- Cerrejon and its largest workers’ union Sintracarbon is going to hold technical discussions about a controversial work schedule it had proposed
- On 31 August, Sintarcarbón launched a strike and rejected a shift change introduced by Cerrejon that would add 72 working days per year
- On its part, Cerrejon said the new shift is required to ensure the current and future sustainability of the firm amid low coal prices
Colombian coal miner Cerrejon and its largest workers’ union Sintracarbon have agreed to hold technical discussions about a controversial work schedule it had proposed in order to end the strike, which started on 31 August.
It has been reported that the strike was called after the Colombian coal miner and its union Sintracarbon failed to reach agreements about shift change, pay rises, education and health allowance and living benefits for workers.
The major conflict between the two parties was that the company had decided to implement a new shift plan, which added 72 working days per year for the workers without any wage benefit. Members of the union said the company wanted to implement the new shift without giving any details, which prompted the workers to name the new shift as the ‘shift of death’.
The controversy led to mediation from a tribunal formed by the Labour Ministry in order to resolve the conflict amid the ongoing strike. According to sources, the officials in the ministry summoned the parties to open a dialogue, but Cerrejón did not respond.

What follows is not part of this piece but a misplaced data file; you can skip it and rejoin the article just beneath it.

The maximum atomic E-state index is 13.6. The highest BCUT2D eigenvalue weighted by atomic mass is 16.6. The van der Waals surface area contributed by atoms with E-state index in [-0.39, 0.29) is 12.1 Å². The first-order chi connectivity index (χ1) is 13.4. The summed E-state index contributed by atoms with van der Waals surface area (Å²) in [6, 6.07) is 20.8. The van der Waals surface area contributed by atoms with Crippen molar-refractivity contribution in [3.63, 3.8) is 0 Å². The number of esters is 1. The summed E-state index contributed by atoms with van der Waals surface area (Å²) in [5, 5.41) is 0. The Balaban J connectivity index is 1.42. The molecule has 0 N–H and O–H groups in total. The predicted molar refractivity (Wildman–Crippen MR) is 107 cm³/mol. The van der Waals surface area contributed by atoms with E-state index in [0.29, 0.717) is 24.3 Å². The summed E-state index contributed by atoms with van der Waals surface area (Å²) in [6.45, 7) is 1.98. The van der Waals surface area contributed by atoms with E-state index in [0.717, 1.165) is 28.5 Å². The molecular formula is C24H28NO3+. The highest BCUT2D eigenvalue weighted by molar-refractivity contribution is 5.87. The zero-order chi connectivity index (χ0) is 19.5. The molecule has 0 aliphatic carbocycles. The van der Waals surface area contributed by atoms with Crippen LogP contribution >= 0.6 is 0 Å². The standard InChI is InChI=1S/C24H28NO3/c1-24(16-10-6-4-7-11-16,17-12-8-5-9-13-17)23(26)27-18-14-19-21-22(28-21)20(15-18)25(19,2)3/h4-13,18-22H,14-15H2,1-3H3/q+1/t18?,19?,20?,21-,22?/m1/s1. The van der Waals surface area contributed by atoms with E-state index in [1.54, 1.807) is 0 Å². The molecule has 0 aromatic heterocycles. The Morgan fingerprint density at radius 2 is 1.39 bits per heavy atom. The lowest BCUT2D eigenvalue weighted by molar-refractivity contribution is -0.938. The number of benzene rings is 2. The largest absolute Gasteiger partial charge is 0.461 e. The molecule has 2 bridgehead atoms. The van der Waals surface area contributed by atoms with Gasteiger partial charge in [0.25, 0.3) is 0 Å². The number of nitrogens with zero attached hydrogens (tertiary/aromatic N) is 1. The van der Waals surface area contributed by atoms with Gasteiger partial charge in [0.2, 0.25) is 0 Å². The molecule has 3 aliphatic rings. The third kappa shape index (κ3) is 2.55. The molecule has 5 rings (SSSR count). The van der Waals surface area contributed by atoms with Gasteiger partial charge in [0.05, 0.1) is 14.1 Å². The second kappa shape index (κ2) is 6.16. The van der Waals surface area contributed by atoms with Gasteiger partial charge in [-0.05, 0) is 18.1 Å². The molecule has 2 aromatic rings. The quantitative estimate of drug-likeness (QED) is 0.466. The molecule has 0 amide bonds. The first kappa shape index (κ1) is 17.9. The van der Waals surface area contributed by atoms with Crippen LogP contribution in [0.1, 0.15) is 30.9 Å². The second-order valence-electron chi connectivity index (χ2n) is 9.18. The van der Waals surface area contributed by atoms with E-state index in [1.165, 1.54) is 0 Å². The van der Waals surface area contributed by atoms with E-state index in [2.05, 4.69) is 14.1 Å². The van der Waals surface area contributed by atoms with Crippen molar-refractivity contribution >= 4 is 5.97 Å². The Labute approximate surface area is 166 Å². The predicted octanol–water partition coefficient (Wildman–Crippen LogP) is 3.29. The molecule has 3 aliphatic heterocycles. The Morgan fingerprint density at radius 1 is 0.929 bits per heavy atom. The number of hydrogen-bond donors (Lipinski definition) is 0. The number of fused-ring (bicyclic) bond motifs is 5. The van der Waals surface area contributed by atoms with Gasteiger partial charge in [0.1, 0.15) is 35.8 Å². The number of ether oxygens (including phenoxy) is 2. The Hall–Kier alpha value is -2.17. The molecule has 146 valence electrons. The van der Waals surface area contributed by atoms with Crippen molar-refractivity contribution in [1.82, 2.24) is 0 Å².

The workers had said under the new shift, the workers won't get any recovery time to transport home between shifts, which would disturb their personal life and cause irreparable damage to their health.
Correjon, on the other hand, said the technical negotiations about the new shift plan would focus on issues such as safety and health, including workers' sleep and fatigue, legal conflicts, lodging, transportation, social assistance for the families of the workers, etc.
The company added that the new shift is required to ensure the current and future sustainability of the firm amid low coal prices and falling demand due to the pandemic.
Sintracarbon pointed out that the new shift will compel the staff to work 21 days each month instead of 15 and will affect worker’s health and lead to 1,250 job cuts. The coal miner had said only 700 jobs would be slashed.
Earlier in August, the Sintracarbon union had said that nearly 99 per cent of votes were cast in favour of the strike after extended talks over salary increase ended without agreement. Union president Igor Diaz said that the union was willing to continue talks and had requested the involvement of the Colombia Labor Ministry.
In the meantime, Cerrejon, which is owned by mining colossuses BHP Group, Anglo American and Glencore, is planning to suspend bus services from the cities of Valledupar, Barranquilla and some areas of Guajira's towns. The move will prompt some coal workers to sleepover in towns that will be nearby to the complex at their own cost.